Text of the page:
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Scientists identify the cause of harmful dendrites and whiskers in lithium batteries



  Scientists pinpoint harmful dendrites and whiskers in lithium batteries
PNNL scientists Chongmin Wang, Wu Xu and Yang He use the specially modified transmission electron microscope to record images and videos of growing whiskers in a lithium battery. Picture credits: Andrea Starr / PNNL

Scientists have discovered a cause for the growth of needle-like structures known as dendrites and whiskers that plague lithium batteries, sometimes causing a short circuit, failure, or even fire.

The team around Chongmin Wang from the Department of Energy's Pacific Northwest National Laboratory has shown that the presence of certain compounds in the electrolyte ̵

1; the liquid material that enables the critical chemistry of a battery – promotes the growth of dendrites and whiskers. The team hopes the discovery will lead to new ways to prevent their growth by manipulating the contents of the battery. The results were published online on October 14 in Nature Nanotechnology .

Dendrites are tiny, rigid tree-like structures that can grow in a lithium battery. Their needle-like protrusions are called whiskers. Both cause enormous damage; In particular, they can pierce a structure known as a separator in a battery, much as weeds can sting through a concrete terrace or a paved road. They also increase undesirable reactions between the electrolyte and the lithium and accelerate battery failure. Dendrites and whiskers inhibit the widespread use of lithium metal batteries that have a higher energy density than their commonly used lithium ion counterparts.

The PNNL team found that the origin of whiskers in a lithium metal battery is in a known structure as "SEI" or solid electrolyte interphase, a film in which the solid lithium surface of the anode strikes the liquid electrolyte. The scientists also found a culprit in the growth process: ethylene carbonate, an indispensable solvent that is added to the electrolyte to improve battery performance.

It has been found that ethylene carbonate makes the battery vulnerable to damage.

Fast Catching Movement in Lithium Batteries

The team's findings include videos showing the gradual growth of a whisker in a nano-sized lithium metal battery developed specifically for this study.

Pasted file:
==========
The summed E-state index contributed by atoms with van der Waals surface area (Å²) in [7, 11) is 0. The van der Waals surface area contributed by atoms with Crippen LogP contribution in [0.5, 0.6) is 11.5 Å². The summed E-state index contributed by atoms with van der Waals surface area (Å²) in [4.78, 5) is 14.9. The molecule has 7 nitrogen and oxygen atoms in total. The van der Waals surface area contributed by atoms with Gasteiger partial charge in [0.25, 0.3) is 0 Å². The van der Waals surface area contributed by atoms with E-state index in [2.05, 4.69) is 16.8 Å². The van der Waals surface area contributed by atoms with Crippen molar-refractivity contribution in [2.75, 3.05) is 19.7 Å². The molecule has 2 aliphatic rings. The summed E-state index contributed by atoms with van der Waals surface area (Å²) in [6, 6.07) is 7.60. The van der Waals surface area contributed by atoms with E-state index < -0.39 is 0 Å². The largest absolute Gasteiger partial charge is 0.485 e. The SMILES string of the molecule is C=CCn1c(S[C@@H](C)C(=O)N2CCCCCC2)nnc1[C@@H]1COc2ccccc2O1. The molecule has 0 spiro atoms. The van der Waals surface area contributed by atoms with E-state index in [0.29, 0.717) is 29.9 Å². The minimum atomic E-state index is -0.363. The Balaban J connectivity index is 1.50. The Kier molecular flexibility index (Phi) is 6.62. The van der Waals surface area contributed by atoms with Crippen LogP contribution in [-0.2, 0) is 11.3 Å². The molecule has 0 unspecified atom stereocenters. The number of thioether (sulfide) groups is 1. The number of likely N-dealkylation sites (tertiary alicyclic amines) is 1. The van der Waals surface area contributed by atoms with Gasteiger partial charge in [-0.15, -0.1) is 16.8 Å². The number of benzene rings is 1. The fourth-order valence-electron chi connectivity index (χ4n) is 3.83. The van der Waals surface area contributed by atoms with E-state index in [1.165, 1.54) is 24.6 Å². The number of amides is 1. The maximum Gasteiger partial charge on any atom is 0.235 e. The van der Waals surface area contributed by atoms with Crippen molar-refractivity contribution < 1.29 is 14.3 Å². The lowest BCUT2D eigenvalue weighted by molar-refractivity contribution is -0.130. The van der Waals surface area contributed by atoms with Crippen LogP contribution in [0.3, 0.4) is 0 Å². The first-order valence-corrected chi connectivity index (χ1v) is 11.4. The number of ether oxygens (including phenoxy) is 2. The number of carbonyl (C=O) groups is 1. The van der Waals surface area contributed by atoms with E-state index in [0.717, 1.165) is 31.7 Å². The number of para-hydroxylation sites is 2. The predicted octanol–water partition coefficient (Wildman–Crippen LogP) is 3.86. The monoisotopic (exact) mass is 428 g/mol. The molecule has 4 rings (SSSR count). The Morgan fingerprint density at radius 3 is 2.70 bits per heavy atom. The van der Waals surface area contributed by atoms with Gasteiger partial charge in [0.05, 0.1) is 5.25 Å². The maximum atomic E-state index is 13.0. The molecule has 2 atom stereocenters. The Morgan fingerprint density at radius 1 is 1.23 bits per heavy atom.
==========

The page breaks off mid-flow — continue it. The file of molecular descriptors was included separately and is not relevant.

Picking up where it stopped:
PNNL researchers have seen in the video a growth of a harmful structure known as whiskers in a nanoscale lithium metal battery. Lithium ions began to clump together to form a particle. The structure grows slowly as more and more lithium atoms grow on the bottom of a cave. Then suddenly a beard shoots out. Picture credits: He et. al., Nature Nanotechnology

A dendrite begins when lithium ions begin to clump or "form" on the surface of the anode and form a particle indicating the birth of a dendrite. The structure grows slowly, while more and more lithium atoms grow on the bottom of a cave like a stalagmite. The team found that the energy dynamics on the surface of the SEI push more lithium ions into the slow-growing column. Then suddenly a whisker shoots out.

It was not easy for the team to capture the action. To this end, scientists have integrated an Atomic Force Microscope (AFM) and an Environmental Transmission Electron Microscope (ETEM), a highly regarded instrument that allows scientists to study a powered battery under real-life tiny power of whiskers as it grew. Just as a doctor measures a patient's hand force by asking him to push up against the doctor's outstretched hands, the PNNL team measures the power of the growing whisker by pressing its tip with the AFM's cantilever and pressing the button Power of the dendrite is exercised during its growth.

The Prescription for Electrolyte

The team found that the content of ethylene carbonate correlated directly with the growth of dendrites and whiskers. The more material the team put into the electrolyte, the more the whiskers grew. The scientists experimented with the electrolyte mixture and changed the ingredients to reduce dendrites. Some changes, such as the addition of cyclohexanone, prevented the growth of dendrites and whiskers.

"We do not just want to suppress the growth of dendrites, but get to the root cause and eliminate it," said Wang, a co-author of the work with Wu Xu. "We have recourse to the expertise of our colleagues who have experience in electrochemistry and I hope that our findings will encourage the community to explore this issue in a new way, which will clearly require more research."

Understanding what causes Whisker to start and grow will lead to new ideas to eliminate or at least control them to minimize harm, first author Yang He added. He and the team watched as Whiskers responded to an obstacle, either buckling, giving way, kinking or stopping. Better understanding could help pave the way for the widespread use of lithium metal batteries in electric cars, laptops, cell phones and more.


Testing lithium battery limitations can improve safety and longevity


Further information:
Generation and growth of lithium whiskers under stress, Nature Nanotechnology (2019). DOI: 10.1038 / s41565-019-0558-z, https://nature.com/articles/s41565-019-0558-z

Provided by
Pacific Northwest National Laboratory




Quote :
Scientists locate cause of harmful dendrites and whiskers in lithium batteries (2019, 14 October)
retrieved on October 14, 2019
from https://phys.org/news/2019-10-scientists-dendrites-whiskers-lithium-batteries.html

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